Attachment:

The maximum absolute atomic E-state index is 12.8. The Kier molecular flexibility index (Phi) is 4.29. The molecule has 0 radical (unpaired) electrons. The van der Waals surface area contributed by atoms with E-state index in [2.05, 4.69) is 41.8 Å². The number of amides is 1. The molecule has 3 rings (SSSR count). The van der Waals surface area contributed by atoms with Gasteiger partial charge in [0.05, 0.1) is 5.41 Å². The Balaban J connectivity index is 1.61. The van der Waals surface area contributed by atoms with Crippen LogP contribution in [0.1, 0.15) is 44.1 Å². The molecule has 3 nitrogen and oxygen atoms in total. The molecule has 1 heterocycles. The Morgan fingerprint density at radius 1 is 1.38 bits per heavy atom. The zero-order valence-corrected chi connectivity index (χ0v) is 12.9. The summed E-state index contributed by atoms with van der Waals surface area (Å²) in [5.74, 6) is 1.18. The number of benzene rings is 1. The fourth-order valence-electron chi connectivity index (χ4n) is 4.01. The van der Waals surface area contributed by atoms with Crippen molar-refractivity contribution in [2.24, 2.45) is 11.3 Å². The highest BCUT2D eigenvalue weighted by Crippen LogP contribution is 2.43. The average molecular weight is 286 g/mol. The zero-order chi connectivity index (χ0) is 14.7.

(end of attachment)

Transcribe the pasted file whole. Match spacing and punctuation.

The maximum absolute atomic E-state index is 12.8. The Kier molecular flexibility index (Phi) is 4.29. The molecule has 0 radical (unpaired) electrons. The van der Waals surface area contributed by atoms with E-state index in [2.05, 4.69) is 41.8 Å². The number of amides is 1. The molecule has 3 rings (SSSR count). The van der Waals surface area contributed by atoms with Gasteiger partial charge in [0.05, 0.1) is 5.41 Å². The Balaban J connectivity index is 1.61. The van der Waals surface area contributed by atoms with Crippen LogP contribution in [0.1, 0.15) is 44.1 Å². The molecule has 3 nitrogen and oxygen atoms in total. The molecule has 1 heterocycles. The Morgan fingerprint density at radius 1 is 1.38 bits per heavy atom. The zero-order valence-corrected chi connectivity index (χ0v) is 12.9. The summed E-state index contributed by atoms with van der Waals surface area (Å²) in [5.74, 6) is 1.18. The number of benzene rings is 1. The fourth-order valence-electron chi connectivity index (χ4n) is 4.01. The van der Waals surface area contributed by atoms with Crippen molar-refractivity contribution in [2.24, 2.45) is 11.3 Å². The highest BCUT2D eigenvalue weighted by Crippen LogP contribution is 2.43. The average molecular weight is 286 g/mol. The zero-order chi connectivity index (χ0) is 14.7.